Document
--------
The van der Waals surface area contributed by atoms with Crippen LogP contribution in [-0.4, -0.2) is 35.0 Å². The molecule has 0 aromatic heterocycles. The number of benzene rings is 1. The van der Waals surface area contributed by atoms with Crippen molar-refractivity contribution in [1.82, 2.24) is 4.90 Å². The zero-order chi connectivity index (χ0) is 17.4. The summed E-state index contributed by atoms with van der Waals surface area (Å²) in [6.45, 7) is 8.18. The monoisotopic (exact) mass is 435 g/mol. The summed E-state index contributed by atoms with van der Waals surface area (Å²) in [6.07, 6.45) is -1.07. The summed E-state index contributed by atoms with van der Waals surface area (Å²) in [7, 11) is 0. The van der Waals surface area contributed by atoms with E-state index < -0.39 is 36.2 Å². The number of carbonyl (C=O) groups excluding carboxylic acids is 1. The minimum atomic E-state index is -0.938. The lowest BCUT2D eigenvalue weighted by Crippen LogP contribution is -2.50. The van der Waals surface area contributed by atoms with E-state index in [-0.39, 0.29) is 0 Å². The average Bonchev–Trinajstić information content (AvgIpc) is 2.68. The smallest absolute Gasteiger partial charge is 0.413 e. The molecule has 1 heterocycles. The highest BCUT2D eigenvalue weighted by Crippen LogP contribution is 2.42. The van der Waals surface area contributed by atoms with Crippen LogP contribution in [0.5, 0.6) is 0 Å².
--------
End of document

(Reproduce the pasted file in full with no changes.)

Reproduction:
The van der Waals surface area contributed by atoms with Crippen LogP contribution in [-0.4, -0.2) is 35.0 Å². The molecule has 0 aromatic heterocycles. The number of benzene rings is 1. The van der Waals surface area contributed by atoms with Crippen molar-refractivity contribution in [1.82, 2.24) is 4.90 Å². The zero-order chi connectivity index (χ0) is 17.4. The summed E-state index contributed by atoms with van der Waals surface area (Å²) in [6.45, 7) is 8.18. The monoisotopic (exact) mass is 435 g/mol. The summed E-state index contributed by atoms with van der Waals surface area (Å²) in [6.07, 6.45) is -1.07. The summed E-state index contributed by atoms with van der Waals surface area (Å²) in [7, 11) is 0. The van der Waals surface area contributed by atoms with E-state index < -0.39 is 36.2 Å². The number of carbonyl (C=O) groups excluding carboxylic acids is 1. The minimum atomic E-state index is -0.938. The lowest BCUT2D eigenvalue weighted by Crippen LogP contribution is -2.50. The van der Waals surface area contributed by atoms with E-state index in [-0.39, 0.29) is 0 Å². The average Bonchev–Trinajstić information content (AvgIpc) is 2.68. The smallest absolute Gasteiger partial charge is 0.413 e. The molecule has 1 heterocycles. The highest BCUT2D eigenvalue weighted by Crippen LogP contribution is 2.42. The van der Waals surface area contributed by atoms with Crippen LogP contribution in [0.5, 0.6) is 0 Å².